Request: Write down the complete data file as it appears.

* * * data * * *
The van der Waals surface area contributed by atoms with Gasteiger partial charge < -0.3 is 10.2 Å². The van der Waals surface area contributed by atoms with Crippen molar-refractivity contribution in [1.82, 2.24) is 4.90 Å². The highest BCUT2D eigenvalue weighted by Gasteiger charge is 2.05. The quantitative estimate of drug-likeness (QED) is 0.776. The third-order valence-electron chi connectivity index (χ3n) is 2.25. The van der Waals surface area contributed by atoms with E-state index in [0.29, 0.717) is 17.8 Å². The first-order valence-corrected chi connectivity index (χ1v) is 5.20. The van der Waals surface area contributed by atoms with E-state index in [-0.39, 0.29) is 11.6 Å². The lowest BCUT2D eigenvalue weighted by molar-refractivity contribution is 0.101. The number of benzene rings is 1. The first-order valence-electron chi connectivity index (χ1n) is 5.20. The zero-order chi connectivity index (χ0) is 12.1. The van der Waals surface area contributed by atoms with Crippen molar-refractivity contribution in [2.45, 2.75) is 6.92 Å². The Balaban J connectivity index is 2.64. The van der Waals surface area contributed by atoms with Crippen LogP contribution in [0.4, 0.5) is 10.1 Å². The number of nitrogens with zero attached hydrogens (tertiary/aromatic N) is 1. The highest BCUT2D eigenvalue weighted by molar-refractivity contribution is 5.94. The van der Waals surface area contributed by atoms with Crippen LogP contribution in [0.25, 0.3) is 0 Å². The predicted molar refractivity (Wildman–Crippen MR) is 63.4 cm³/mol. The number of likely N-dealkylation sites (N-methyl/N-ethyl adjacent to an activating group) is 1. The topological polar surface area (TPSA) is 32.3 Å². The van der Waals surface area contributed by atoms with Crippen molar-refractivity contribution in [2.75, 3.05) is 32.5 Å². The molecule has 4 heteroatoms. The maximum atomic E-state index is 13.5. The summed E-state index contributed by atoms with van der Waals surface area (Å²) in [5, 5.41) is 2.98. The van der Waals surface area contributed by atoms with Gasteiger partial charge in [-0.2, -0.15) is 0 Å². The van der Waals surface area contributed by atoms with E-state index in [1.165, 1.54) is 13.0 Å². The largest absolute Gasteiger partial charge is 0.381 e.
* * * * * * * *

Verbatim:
The van der Waals surface area contributed by atoms with Gasteiger partial charge < -0.3 is 10.2 Å². The van der Waals surface area contributed by atoms with Crippen molar-refractivity contribution in [1.82, 2.24) is 4.90 Å². The highest BCUT2D eigenvalue weighted by Gasteiger charge is 2.05. The quantitative estimate of drug-likeness (QED) is 0.776. The third-order valence-electron chi connectivity index (χ3n) is 2.25. The van der Waals surface area contributed by atoms with E-state index in [0.29, 0.717) is 17.8 Å². The first-order valence-corrected chi connectivity index (χ1v) is 5.20. The van der Waals surface area contributed by atoms with E-state index in [-0.39, 0.29) is 11.6 Å². The lowest BCUT2D eigenvalue weighted by molar-refractivity contribution is 0.101. The number of benzene rings is 1. The first-order valence-electron chi connectivity index (χ1n) is 5.20. The zero-order chi connectivity index (χ0) is 12.1. The van der Waals surface area contributed by atoms with Crippen molar-refractivity contribution in [2.45, 2.75) is 6.92 Å². The Balaban J connectivity index is 2.64. The van der Waals surface area contributed by atoms with Crippen LogP contribution in [0.4, 0.5) is 10.1 Å². The number of nitrogens with zero attached hydrogens (tertiary/aromatic N) is 1. The highest BCUT2D eigenvalue weighted by molar-refractivity contribution is 5.94. The van der Waals surface area contributed by atoms with Crippen LogP contribution in [0.25, 0.3) is 0 Å². The predicted molar refractivity (Wildman–Crippen MR) is 63.4 cm³/mol. The number of likely N-dealkylation sites (N-methyl/N-ethyl adjacent to an activating group) is 1. The topological polar surface area (TPSA) is 32.3 Å². The van der Waals surface area contributed by atoms with Crippen molar-refractivity contribution in [2.75, 3.05) is 32.5 Å². The molecule has 4 heteroatoms. The maximum atomic E-state index is 13.5. The summed E-state index contributed by atoms with van der Waals surface area (Å²) in [5, 5.41) is 2.98. The van der Waals surface area contributed by atoms with Gasteiger partial charge in [-0.2, -0.15) is 0 Å². The van der Waals surface area contributed by atoms with E-state index in [1.165, 1.54) is 13.0 Å². The largest absolute Gasteiger partial charge is 0.381 e.